Numeric data are expressed as a percentage (%), using x2 or Fisher’s exact test for comparison as appropriate. According to Shapiro–Wilk test for normality, normally distributed data are expressed as means ± standard deviation, and skewed data are reported as medians with interquartile ranges 25th–75th (IQR). Comparison of continuous variables between groups was made with Student’s t or Mann–Whitney U test, as appropriate; repeated measures analysis of variance or Friedman’s test was used to compare variables at different points in time. A Kaplan–Meier curve was plotted for vasopressor discontinuation and analyzed with death as a competing risk event using Fine and Gray test with proportional hazards model. All p values were two-sided, and a value < 0.05 was considered as statistically significant. Outcomes were analyzed on an intention-to-treat basis. Statistical analysis and figures were performed with MedCalc (MedCalc Software Ltd Ostend, Belgium. Version 20.1), GraphPad Prism (version 9.3.1) and R version 4.2.2.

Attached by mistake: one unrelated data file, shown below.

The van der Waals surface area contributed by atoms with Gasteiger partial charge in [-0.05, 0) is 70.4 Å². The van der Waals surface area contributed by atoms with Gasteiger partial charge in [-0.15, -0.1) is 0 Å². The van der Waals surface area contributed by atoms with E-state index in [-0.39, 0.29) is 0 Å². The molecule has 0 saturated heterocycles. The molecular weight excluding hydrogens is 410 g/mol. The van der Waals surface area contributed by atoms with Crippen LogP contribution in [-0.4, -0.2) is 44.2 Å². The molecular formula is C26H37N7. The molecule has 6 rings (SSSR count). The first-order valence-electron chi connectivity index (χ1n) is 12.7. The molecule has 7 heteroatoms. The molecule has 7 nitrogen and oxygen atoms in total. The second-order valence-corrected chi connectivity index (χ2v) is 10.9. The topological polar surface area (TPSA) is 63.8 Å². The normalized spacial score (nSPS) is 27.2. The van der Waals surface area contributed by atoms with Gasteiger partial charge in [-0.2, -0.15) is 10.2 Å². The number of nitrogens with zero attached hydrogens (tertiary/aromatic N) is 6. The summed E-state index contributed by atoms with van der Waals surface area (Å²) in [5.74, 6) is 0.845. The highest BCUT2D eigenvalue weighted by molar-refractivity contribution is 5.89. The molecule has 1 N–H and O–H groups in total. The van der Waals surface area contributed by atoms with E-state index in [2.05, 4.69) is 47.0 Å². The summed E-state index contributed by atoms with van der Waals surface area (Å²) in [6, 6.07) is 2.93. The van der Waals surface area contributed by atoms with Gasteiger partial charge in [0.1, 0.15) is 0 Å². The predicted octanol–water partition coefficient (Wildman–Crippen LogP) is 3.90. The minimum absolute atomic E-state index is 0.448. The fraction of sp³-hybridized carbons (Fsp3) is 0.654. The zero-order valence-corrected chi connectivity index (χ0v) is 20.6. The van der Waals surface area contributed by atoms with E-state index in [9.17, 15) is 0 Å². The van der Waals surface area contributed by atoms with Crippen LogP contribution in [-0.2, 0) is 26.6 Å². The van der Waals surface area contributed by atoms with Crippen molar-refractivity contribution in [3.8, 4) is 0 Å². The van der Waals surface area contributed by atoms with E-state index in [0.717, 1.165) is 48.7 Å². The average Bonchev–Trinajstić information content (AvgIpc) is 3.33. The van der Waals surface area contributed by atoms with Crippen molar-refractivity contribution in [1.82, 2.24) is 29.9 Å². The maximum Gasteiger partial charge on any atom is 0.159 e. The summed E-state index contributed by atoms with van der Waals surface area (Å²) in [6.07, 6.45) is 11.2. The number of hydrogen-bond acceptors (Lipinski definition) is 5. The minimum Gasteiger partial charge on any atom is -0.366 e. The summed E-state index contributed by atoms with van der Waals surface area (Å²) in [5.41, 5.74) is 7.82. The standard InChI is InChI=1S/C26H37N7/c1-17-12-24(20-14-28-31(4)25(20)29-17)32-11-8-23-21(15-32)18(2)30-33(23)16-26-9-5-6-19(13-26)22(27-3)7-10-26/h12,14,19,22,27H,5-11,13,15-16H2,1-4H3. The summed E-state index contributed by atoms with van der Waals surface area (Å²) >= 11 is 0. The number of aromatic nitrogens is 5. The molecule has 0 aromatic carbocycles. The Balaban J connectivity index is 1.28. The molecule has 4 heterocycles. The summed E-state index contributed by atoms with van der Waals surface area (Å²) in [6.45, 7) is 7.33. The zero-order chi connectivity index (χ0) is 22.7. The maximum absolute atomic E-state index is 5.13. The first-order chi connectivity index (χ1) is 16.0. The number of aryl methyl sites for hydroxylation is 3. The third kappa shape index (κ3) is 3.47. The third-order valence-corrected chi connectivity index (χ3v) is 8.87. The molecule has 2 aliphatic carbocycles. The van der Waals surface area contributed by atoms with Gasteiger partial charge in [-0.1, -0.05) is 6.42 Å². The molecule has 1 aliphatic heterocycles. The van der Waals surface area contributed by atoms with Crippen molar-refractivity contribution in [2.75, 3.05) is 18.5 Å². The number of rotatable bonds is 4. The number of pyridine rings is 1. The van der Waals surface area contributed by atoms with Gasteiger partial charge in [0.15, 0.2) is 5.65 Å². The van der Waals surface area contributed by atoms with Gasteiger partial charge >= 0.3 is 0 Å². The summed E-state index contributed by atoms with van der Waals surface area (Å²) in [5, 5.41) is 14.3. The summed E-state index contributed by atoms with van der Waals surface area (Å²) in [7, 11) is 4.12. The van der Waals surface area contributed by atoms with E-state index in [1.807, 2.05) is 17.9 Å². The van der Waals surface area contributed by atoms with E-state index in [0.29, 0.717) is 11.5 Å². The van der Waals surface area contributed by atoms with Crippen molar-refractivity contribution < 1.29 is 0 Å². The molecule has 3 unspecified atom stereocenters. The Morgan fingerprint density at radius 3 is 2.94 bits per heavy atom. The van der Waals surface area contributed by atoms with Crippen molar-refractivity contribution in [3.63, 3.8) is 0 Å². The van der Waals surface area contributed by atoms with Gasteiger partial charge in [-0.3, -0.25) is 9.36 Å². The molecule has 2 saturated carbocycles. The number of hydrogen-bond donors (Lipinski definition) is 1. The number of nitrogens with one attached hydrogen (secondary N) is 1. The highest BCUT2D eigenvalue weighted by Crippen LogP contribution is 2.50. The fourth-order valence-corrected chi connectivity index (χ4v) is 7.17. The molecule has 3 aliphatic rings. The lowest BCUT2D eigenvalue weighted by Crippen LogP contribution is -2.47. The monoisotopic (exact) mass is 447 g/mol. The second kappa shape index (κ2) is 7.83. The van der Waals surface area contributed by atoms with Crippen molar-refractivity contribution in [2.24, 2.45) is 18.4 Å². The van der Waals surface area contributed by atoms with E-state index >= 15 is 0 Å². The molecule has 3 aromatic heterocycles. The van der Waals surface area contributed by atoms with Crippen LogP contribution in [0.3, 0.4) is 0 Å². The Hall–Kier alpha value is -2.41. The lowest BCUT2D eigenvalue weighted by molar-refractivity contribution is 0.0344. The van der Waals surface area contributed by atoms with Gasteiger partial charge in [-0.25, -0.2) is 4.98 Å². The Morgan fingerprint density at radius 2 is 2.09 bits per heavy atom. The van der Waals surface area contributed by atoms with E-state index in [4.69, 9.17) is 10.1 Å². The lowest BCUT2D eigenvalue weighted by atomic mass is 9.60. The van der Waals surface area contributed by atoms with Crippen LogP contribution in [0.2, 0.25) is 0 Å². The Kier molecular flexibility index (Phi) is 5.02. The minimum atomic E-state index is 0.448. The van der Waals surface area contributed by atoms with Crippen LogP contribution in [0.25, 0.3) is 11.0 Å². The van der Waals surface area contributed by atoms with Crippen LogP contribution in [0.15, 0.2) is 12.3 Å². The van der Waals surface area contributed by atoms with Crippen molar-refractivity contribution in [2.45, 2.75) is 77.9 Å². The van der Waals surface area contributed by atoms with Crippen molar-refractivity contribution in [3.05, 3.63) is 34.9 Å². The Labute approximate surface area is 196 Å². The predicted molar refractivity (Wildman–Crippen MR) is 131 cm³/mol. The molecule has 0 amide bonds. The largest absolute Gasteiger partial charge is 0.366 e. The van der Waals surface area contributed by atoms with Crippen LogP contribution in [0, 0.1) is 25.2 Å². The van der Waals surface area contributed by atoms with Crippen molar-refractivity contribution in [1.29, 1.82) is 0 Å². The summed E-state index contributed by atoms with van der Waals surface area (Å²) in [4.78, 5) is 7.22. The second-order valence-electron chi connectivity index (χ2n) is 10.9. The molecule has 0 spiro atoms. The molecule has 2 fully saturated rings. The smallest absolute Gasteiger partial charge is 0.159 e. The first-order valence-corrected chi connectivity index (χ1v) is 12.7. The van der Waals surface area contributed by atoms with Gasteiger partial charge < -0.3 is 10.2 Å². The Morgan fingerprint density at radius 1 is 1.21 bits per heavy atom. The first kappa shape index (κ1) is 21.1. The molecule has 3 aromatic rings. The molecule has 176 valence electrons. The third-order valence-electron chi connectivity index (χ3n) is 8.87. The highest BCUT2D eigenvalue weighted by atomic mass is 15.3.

From March 16, 2017, to July 30, 2022, 308 patients were assessed for eligibility, of whom 92 underwent randomization (Fig. 1). One patient of the MB group withdrew consent after the first dose of intervention; therefore, 91 patients were included in the analysis, with 45 patients assigned to MB and 46 to control group. One patient in the control group died before receiving the 3rd dose; all other patients received the complete scheme. All patients received hydrocortisone. Median age was 46 years (IQR 35–55), sixty percent were men, and 46% presented acute kidney injury (AKI). The most common sources of sepsis were pulmonary (49.5%) and intra-abdominal (38.5%). All patients received antimicrobial treatment within 3 h of septic shock diagnosis. Most patients were on mechanical ventilation and received the assigned intervention after initial 6-h from shock identification. These and other baseline characteristics were similar in both groups (Table 1). The daily weight dose of MB in the intervention group was 1.2 mg/kg (IQR 1.1–1.4). No other vasopressors (phenylephrine, angiotensin II, epinephrine, midodrine) or inotropes (milrinone, dobutamine) were used.